* 2 DBG_VALUEs are out of liveness and dropped by RegisterCoalescing
out of conservativeness.
* 2 DBG_VALUEs that appear before their operand is defined. This is out of
liveness, instruction referencing saves them through preserving debug
* 2 DBG_VALUEs that are out of liveness after a branch, but the value is live
down the other branch path.
All of these locations can be tracked with instruction referencing because
liveness is not a consideration, only availability in physical registers. 19 of
the new locations were correct, while one tracked the right value but picked
the wrong location for it, which I've now got a patch for.
For the dropped locations:
* 8 false locations are dropped, they used to refer to the wrong value because
of a failure in register coalescing, see the body of .
* 3 locations are un-necessarily dropped when different subregisters are
merged together in register coalescing.
* 3 locations are un-necessarily dropped due to conservative tracking of PHI
values (the code in D86814, can be fixed with more C++).
* 2 of the sample didn't actually have a dropped location; instead they
preserved an undef debug instruction in early-taildup, and my scripts picked
this up as dropping a location.
* 2 locations aren't tracked by InstrRefBasedLDV through a block that's
out of scope, meaning the location never covers instructions that are in
scope. VarLocBasedLDV is vulerable to this too, but MachineSink can drop a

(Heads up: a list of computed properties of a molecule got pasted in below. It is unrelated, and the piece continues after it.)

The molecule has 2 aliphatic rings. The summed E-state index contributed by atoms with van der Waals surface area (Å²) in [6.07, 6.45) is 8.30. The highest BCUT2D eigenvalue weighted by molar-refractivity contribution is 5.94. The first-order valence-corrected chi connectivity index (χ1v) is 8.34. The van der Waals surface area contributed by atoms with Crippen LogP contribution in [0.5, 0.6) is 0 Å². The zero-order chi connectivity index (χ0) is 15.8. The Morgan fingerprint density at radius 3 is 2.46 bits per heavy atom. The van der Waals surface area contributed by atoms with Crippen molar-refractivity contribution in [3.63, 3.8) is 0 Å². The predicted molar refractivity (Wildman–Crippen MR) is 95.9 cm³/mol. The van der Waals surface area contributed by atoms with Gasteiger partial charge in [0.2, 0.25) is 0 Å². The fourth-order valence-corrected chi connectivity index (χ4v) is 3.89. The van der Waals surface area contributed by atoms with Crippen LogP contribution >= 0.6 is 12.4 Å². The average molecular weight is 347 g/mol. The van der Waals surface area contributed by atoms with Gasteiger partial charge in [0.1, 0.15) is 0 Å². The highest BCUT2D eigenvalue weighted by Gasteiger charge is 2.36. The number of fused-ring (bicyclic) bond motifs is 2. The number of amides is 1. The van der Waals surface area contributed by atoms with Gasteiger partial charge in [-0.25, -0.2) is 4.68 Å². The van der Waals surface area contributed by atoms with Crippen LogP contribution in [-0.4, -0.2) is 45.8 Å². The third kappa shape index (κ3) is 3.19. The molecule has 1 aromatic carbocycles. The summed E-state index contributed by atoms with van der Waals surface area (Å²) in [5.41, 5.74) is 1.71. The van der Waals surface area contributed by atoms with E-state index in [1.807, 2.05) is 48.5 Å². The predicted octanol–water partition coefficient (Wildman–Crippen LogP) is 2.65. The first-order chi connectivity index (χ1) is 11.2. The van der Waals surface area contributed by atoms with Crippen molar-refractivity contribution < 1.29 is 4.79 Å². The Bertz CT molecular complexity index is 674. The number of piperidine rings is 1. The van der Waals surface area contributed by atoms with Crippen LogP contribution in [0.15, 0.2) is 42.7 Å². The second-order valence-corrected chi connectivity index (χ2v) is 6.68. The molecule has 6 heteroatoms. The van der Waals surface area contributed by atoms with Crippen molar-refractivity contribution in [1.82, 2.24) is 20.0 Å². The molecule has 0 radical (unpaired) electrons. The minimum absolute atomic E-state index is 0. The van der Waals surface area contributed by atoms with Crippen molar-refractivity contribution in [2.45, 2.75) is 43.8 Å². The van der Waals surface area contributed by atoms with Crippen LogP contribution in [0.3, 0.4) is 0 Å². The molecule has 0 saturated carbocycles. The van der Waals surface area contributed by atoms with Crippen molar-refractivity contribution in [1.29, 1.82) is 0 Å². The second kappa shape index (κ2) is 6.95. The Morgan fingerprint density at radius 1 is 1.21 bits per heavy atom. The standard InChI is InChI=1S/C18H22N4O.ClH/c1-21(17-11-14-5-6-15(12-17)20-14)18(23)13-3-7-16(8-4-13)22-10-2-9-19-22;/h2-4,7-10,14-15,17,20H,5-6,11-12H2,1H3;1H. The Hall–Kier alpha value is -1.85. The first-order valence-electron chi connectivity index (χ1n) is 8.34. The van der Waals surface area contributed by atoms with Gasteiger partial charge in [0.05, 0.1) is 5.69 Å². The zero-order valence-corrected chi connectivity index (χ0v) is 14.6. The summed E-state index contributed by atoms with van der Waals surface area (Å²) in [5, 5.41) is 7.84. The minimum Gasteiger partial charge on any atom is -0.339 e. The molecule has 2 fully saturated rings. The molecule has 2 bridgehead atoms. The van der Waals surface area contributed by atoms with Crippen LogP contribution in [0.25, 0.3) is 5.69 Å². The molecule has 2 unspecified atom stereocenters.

DBG_VALUE on the far side of the scope gap, saving the location. See
* 2 locations dropped during tail duplication: one in early-taildup which
I haven't tried to address yet (see "Limitations"), one in late taildup
where a block containing only debug instructions isn't correctly duplicated.
To summarise: all the new locations found were correct and not trackable by
DBG_VALUE variable-location tracking, although there are some bugs in picking
locations. Roughly half of the dropped locations are actual false locations,
the other half are due to unimplemented or limited handling of optimisations in
the instruction referencing code so far.
This pretty much fufils the objective of this work: we're able to save a lot
more variable locations through the register allocator because we don't have to
be so conservative about liveness. Plus, the default behaviour of all
optimisations now is to _drop_ a variable location, as opposed to the existing
situation where after we leave SSA form, all bets are off.
Another question is how much this costs in compile time: a clang-3.4 build
using instruction referencing on my otherwise idle machine usually tracks
within 2% of a normal build. This is IMO expected given the larger amount of
debugging information being produced, and I haven't closely studied the
performance of a whole build using instruction referencing yet, so it'll
probably get better. A more recent change to InstrRefBasedLDV has added a big
slowdown though, so I'm going to skip reporting any performance results for
Some of this work has landed; I've got some patches up for review  that
implement the core parts. I also have a long tail of tweaks and
location-salvaging in a tree here  which just fleshes outs more optimisation